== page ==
International schools in India need regulation, not control

Over the last few days, newspapers have been carrying articles about the revival of “unfinished agenda” of the HRD Ministry, that was mooted by the previous UPA government, but put on the backburner for reasons best known to them. In the wake of proliferation of international and deemed universities that are “beyond the purview of any government control”, the ministry intends to set up a standing committee for screening and regulation of these institutions.

I whole-heartedly support this initiative of the HRD, especially since every second student enrols in a private college (TOI dated June 22nd, 2009). I am concerned about the ministry’s reason for such a move, and hope that their intention is not just “government control” as in the days of the license raj but more honourable in monitoring and enforcing accountability of such institutions.

As someone who has experience of working with international schools in India and overseas, it never ceases to amaze and annoy me, in equal measures, how the term “international school” is used or misused. Only two things make a school international, an internationally heterogeneous school population (staff and students) and / or an international curriculum (formal and informal). International schools are rooted in their local context but with global approach. Most “international schools” in India lack these necessary credentials.

Another proposal of the HRD ministry in this regard is the cap on the number of expatriate teachers employed by these international schools. This makes sense considering the abundance of good teachers in the country who are either underemployed or unemployed. But the onus of this does not fall on the schools alone. Expatriates may be hired by schools for two main reasons – as a marketing and PR gimmick to attract more enrolment – a reflection of our colonial mindset as parents. Schools also look hire expatriate teaching professionals for their rich repertoire of teaching-learning tools, which Indian teachers may be found lacking. In these cases, the HRD minister needs to address the teacher training, both pre-service and in-service, that is completely out of sync with the needs of international and national education. Expecting the international schools to change this is curing the symptoms and not the malady itself.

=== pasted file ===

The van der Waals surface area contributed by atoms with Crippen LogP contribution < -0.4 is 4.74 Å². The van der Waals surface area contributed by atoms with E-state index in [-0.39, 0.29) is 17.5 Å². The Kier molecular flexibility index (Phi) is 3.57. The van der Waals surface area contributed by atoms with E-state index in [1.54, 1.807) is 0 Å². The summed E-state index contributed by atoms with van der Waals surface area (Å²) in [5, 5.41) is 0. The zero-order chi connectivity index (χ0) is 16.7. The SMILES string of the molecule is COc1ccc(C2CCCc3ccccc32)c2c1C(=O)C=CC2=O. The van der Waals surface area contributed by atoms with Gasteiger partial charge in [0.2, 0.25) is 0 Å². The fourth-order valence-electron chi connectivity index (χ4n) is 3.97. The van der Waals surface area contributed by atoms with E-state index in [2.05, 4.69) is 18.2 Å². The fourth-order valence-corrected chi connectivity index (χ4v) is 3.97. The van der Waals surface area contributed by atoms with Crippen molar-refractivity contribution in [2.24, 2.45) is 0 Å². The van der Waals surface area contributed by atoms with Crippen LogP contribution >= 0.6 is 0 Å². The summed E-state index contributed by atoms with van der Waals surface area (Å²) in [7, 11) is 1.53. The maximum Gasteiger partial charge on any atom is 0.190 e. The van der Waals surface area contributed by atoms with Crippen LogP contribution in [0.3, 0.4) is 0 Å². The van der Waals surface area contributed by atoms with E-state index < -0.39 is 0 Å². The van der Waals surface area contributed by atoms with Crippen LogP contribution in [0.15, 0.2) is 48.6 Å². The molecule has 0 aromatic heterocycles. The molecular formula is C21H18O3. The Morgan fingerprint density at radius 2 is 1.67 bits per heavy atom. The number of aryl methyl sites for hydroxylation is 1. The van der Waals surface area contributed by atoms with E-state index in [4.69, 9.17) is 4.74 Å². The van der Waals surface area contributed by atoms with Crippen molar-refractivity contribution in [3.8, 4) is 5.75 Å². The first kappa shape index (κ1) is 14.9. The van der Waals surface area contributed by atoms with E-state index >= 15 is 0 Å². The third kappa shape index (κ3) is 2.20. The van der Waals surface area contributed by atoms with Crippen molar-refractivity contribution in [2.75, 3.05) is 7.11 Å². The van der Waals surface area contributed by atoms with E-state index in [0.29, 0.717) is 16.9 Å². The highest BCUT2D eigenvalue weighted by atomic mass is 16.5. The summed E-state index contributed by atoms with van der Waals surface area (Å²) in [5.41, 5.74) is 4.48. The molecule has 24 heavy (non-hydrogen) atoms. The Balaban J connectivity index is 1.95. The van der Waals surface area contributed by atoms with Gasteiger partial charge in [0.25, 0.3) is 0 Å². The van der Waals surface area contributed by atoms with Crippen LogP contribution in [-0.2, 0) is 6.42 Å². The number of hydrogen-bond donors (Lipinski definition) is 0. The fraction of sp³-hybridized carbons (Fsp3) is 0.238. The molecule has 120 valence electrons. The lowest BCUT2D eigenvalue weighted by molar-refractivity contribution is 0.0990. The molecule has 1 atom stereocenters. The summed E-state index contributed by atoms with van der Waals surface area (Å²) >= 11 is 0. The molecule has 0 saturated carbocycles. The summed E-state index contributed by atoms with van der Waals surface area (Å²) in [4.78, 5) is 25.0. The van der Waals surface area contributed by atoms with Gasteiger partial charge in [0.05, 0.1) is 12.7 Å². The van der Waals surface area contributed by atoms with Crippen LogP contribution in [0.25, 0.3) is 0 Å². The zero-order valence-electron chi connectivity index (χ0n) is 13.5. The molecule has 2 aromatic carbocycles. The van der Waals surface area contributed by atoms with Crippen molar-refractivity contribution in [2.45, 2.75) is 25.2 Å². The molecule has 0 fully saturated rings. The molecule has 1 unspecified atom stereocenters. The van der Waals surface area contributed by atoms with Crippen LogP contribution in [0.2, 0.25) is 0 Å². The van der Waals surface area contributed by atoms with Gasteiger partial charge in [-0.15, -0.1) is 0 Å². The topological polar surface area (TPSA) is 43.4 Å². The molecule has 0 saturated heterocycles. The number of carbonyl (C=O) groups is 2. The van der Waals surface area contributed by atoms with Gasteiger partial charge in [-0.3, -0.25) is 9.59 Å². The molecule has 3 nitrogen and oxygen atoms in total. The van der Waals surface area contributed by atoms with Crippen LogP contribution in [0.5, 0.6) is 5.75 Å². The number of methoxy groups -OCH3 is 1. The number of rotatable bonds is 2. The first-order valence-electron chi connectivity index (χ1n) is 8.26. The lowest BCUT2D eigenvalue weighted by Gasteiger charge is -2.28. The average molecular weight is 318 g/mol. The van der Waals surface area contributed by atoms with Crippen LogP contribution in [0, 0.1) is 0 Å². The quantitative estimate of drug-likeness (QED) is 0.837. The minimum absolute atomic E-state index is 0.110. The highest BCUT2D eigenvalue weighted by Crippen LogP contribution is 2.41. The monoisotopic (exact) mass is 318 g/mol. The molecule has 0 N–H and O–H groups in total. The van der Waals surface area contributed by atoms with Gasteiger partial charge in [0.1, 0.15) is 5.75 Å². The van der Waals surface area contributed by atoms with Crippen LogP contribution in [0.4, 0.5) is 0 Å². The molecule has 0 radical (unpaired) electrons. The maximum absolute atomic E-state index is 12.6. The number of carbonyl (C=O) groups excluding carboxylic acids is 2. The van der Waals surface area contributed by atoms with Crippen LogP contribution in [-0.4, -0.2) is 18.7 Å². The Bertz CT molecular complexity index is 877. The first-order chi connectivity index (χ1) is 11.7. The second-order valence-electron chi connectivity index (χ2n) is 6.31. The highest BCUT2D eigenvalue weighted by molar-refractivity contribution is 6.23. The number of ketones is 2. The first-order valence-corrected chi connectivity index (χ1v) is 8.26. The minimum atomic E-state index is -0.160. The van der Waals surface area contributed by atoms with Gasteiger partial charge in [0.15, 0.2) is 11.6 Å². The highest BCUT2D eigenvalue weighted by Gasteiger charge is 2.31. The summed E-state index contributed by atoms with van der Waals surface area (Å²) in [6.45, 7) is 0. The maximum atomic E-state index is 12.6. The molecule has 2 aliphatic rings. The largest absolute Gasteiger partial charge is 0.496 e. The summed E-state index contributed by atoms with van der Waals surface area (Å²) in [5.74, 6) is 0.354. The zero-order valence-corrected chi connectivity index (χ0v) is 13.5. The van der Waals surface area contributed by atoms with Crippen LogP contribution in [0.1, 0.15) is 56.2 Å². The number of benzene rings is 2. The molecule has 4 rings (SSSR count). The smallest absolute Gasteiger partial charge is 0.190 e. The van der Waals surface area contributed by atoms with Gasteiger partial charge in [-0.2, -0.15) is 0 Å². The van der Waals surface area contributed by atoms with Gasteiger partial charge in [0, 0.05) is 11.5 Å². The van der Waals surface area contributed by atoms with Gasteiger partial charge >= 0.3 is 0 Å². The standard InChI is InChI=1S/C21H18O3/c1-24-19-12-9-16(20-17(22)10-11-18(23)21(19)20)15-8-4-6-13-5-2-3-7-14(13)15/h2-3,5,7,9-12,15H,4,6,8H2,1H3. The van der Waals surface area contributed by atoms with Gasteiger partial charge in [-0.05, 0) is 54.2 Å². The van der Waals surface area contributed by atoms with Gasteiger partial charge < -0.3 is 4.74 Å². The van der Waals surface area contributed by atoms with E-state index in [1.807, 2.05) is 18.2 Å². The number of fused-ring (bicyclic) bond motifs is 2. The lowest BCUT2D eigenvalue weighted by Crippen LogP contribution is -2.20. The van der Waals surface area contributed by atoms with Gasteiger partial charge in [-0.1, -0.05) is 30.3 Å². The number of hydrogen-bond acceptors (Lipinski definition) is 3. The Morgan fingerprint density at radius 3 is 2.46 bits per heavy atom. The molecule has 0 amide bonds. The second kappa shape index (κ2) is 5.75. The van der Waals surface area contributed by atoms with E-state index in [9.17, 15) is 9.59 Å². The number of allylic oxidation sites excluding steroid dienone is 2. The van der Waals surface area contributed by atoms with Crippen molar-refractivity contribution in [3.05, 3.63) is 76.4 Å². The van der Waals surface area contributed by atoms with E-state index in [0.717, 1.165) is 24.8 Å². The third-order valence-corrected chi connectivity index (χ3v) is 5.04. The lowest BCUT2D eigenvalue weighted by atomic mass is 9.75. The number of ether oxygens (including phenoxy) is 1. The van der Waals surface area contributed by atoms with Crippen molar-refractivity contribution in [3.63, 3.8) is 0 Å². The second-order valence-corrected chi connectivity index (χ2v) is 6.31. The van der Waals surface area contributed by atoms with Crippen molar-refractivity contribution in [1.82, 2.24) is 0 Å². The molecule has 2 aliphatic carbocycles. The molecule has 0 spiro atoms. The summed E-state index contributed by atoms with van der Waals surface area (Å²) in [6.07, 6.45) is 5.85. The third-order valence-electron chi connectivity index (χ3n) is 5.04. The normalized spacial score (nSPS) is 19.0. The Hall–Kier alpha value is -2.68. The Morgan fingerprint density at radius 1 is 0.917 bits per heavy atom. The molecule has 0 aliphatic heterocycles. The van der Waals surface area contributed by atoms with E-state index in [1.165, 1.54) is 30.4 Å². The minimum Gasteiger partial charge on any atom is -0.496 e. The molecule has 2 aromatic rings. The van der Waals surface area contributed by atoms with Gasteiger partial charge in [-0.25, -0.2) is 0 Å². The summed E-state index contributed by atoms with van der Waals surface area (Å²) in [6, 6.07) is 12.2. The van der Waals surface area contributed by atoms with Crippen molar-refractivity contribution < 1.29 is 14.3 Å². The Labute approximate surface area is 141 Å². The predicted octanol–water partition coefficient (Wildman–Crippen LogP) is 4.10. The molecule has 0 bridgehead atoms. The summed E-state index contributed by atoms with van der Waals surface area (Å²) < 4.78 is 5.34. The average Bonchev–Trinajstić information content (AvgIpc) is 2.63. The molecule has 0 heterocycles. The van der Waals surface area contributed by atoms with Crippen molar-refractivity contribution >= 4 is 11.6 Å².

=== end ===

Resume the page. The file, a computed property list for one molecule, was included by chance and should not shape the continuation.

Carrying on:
As a firm believer that quality education is the right of each child and it is the responsibility of the government to ensure that appropriate checks and balances are in place to ensure that he gets his right and also considering that the fee in some of the international schools is a king’s ransom, they do need to be held accountable for their practices and therefore, the ministry is justified in preparing guidelines and monitoring standards for them. Therefore, it need to be well thought out so that it becomes an instrument of regulation and not just “control”.

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